People who follow our Closet Classic series will know we love a good rematch, and a number of the bouts featured in that series are brilliant rematches that see fighters who had a great first bout go on to have a great second bout. Of course not all rematches are greats fights and not all bouts that get rematches were originally great. Here we look at a rematch that took place last year. Whilst not an amazing bout it was short, action packed, and well worthy of a watch.
Ryota Murata (14-2, 11) Vs Rob Brant (25-1, 17) II
In 2018 we saw Ryota Murata lose the WBA Middleweight title in rather embarrassing fashion as he was easily out boxed, out fought and out worked by Rob Brant. In July 2019 they faced off again. This time Murata was out for revenge in an attempt to recapture the title.
Murata had been a Japanese star since the 2012 Olympics, where he won the gold medal. He had been groomed for professional stardom, but had put in some mixed performances during his 16 fight pro-career. At his best he was an aggressive brute, with huge power, an iron chin and an impressive will to win, with under-rated hand speed and scary physical strength. He was a bit rigid but regularly fought to his his strengths with intense pressure. When he struggled to get opponents to back up however he typically looked poor, due to his slow feet and need to set himself before letting shots go. If he couldn't cut the ring off he could be beat, as we saw in the bout with Brant.
American fighter Rob Brant wasn't the number one choice for Murata's 2018 title defense. In fact the bout was essentially forced on Murata as a mandatory by the WBA and it seems like this played a part in Murata over-looking the American. The reality is that there was little on his record to scream world title challenger. He had no wins of note prior to facing Murata in October 2018, and had lost his notable bout to that point, being easily outboxed by crafty German veteran Juergen Braehmer. Despite being unheralded before beating Murata the American had shown what he could do in the first Murata bout, and it seemed logical that his style was always going to be a nightmare for Murata. He had quicker feet and quicker hands than the Japanese fighter, and was a more athletic talent than the strong, but rather rigid, Murata.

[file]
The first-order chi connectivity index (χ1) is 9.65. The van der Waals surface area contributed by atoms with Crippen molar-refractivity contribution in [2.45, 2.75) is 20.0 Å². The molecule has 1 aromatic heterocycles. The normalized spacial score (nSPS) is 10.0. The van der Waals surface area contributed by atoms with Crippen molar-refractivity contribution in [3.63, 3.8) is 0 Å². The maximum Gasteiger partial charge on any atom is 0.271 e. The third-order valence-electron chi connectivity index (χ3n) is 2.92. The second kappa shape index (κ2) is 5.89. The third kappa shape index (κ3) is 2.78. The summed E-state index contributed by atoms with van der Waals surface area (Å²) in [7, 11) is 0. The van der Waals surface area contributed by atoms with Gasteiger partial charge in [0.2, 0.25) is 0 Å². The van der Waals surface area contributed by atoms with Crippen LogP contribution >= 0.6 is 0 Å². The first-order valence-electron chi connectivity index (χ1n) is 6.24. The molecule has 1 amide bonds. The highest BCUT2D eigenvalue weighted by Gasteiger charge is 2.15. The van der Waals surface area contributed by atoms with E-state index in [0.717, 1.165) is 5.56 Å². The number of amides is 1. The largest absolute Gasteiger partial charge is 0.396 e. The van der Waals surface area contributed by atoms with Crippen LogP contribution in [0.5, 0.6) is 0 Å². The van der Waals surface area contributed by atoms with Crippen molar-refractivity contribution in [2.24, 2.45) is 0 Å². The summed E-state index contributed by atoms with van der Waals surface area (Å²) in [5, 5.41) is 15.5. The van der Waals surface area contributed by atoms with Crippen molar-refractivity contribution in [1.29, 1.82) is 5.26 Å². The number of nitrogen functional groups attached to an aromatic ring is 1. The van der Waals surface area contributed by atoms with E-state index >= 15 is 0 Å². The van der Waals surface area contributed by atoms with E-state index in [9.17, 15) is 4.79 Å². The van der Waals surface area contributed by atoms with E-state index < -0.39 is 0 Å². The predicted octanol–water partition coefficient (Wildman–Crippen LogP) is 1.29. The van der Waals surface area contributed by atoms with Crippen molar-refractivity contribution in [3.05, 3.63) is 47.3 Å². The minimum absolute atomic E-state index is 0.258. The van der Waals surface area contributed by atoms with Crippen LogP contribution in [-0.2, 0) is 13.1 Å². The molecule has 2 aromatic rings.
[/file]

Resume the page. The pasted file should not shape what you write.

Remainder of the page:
From the very start it was it was clear that Brant felt full of confidence, like his previous win over Murata was going to be repeated again here. He was on the move, letting his hands go and fighting in a similar style to the one which had seen him easily beat the Japanese fighter in their first clash. Murata on the other hand looked like he was more intense, applying more pressure and finding gaps to lands his shots in. He was going to the body with success, and was looking more active and hungrier than he had in their first bout. Brant was still busier, but Brant was being forced to work, rather than choosing when to work.
What's forgotten now is just how great the first round of this bout was. It set the stage for an equally fantastic second round as the two men continued to let leather fly.
Whilst the bout wasn't a long one it was short, thrilling and action packed, with a lot of heavy leather being thrown.
If you saw this originally it's worth reliving again now. If you missed it's worth a watch and was a very short bout full of big shots from two men each fighting like they had a point to prove. It wasn't a fight of the year contender, but it's a bout that was a lot better than we were expecting, very exciting, and full of explosive shots. A very intense but short thrilling war
Takahiro Onaga is a regular contributor to Asian Boxing and will now be a featured writer in his own column where his takes his shot at various things in the boxing world.